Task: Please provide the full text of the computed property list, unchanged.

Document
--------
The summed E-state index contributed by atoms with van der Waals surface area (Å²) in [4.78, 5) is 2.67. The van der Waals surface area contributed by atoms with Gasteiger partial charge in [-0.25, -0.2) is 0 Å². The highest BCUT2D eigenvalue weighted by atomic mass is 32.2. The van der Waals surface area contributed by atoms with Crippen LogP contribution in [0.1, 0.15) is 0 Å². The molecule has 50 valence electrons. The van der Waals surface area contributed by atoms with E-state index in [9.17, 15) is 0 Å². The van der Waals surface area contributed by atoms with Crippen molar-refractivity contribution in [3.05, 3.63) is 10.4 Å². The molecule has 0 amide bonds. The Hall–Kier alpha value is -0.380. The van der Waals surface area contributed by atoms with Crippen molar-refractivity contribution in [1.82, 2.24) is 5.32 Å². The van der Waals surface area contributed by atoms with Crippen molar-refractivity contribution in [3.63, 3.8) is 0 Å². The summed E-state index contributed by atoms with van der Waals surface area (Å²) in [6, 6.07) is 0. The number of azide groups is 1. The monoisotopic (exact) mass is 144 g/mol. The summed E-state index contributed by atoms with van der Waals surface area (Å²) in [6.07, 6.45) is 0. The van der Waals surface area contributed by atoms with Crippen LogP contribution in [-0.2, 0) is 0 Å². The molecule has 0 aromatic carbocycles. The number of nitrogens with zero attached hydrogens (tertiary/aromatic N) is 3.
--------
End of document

The summed E-state index contributed by atoms with van der Waals surface area (Å²) in [4.78, 5) is 2.67. The van der Waals surface area contributed by atoms with Gasteiger partial charge in [-0.25, -0.2) is 0 Å². The highest BCUT2D eigenvalue weighted by atomic mass is 32.2. The van der Waals surface area contributed by atoms with Crippen LogP contribution in [0.1, 0.15) is 0 Å². The molecule has 50 valence electrons. The van der Waals surface area contributed by atoms with E-state index in [9.17, 15) is 0 Å². The van der Waals surface area contributed by atoms with Crippen molar-refractivity contribution in [3.05, 3.63) is 10.4 Å². The molecule has 0 amide bonds. The Hall–Kier alpha value is -0.380. The van der Waals surface area contributed by atoms with Crippen molar-refractivity contribution in [1.82, 2.24) is 5.32 Å². The van der Waals surface area contributed by atoms with Crippen molar-refractivity contribution in [3.63, 3.8) is 0 Å². The summed E-state index contributed by atoms with van der Waals surface area (Å²) in [6, 6.07) is 0. The number of azide groups is 1. The monoisotopic (exact) mass is 144 g/mol. The summed E-state index contributed by atoms with van der Waals surface area (Å²) in [6.07, 6.45) is 0. The van der Waals surface area contributed by atoms with Crippen LogP contribution in [-0.2, 0) is 0 Å². The molecule has 0 aromatic carbocycles. The number of nitrogens with zero attached hydrogens (tertiary/aromatic N) is 3.